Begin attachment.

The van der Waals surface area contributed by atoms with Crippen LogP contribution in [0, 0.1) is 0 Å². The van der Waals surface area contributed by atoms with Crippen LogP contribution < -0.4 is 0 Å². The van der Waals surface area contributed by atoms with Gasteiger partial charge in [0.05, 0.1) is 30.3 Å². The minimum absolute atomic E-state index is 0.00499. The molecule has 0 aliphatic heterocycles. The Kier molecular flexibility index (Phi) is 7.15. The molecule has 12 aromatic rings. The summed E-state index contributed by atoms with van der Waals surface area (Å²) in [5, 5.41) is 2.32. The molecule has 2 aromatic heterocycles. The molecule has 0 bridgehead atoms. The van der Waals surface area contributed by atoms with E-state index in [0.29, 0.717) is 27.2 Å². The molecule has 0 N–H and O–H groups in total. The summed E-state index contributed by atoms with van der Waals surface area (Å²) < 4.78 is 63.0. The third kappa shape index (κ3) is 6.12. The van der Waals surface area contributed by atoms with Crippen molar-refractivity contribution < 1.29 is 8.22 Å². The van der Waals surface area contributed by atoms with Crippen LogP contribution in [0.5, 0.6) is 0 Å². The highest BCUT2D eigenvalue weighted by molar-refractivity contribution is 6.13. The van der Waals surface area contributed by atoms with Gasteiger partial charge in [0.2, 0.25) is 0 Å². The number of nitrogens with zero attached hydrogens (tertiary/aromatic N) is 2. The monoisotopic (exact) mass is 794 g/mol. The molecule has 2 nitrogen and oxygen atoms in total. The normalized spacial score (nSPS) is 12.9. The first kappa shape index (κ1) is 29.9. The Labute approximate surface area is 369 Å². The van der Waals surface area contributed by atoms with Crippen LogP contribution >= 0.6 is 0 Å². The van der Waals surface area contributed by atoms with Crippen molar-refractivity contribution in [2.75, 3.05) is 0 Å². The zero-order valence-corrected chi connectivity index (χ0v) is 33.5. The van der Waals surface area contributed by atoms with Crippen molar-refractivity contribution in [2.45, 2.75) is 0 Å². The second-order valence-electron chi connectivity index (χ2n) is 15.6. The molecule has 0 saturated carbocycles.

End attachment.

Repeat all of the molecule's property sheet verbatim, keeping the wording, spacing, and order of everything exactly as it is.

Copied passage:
The van der Waals surface area contributed by atoms with Crippen LogP contribution in [0, 0.1) is 0 Å². The van der Waals surface area contributed by atoms with Crippen LogP contribution < -0.4 is 0 Å². The van der Waals surface area contributed by atoms with Gasteiger partial charge in [0.05, 0.1) is 30.3 Å². The minimum absolute atomic E-state index is 0.00499. The molecule has 0 aliphatic heterocycles. The Kier molecular flexibility index (Phi) is 7.15. The molecule has 12 aromatic rings. The summed E-state index contributed by atoms with van der Waals surface area (Å²) in [5, 5.41) is 2.32. The molecule has 2 aromatic heterocycles. The molecule has 0 bridgehead atoms. The van der Waals surface area contributed by atoms with E-state index in [0.29, 0.717) is 27.2 Å². The molecule has 0 N–H and O–H groups in total. The summed E-state index contributed by atoms with van der Waals surface area (Å²) < 4.78 is 63.0. The third kappa shape index (κ3) is 6.12. The van der Waals surface area contributed by atoms with Crippen molar-refractivity contribution < 1.29 is 8.22 Å². The van der Waals surface area contributed by atoms with Crippen LogP contribution in [0.5, 0.6) is 0 Å². The highest BCUT2D eigenvalue weighted by molar-refractivity contribution is 6.13. The van der Waals surface area contributed by atoms with Gasteiger partial charge in [0.2, 0.25) is 0 Å². The number of nitrogens with zero attached hydrogens (tertiary/aromatic N) is 2. The monoisotopic (exact) mass is 794 g/mol. The molecule has 2 nitrogen and oxygen atoms in total. The normalized spacial score (nSPS) is 12.9. The first kappa shape index (κ1) is 29.9. The Labute approximate surface area is 369 Å². The van der Waals surface area contributed by atoms with Crippen LogP contribution >= 0.6 is 0 Å². The van der Waals surface area contributed by atoms with Crippen molar-refractivity contribution in [2.75, 3.05) is 0 Å². The zero-order valence-corrected chi connectivity index (χ0v) is 33.5. The van der Waals surface area contributed by atoms with Crippen molar-refractivity contribution in [2.45, 2.75) is 0 Å². The second-order valence-electron chi connectivity index (χ2n) is 15.6. The molecule has 0 saturated carbocycles.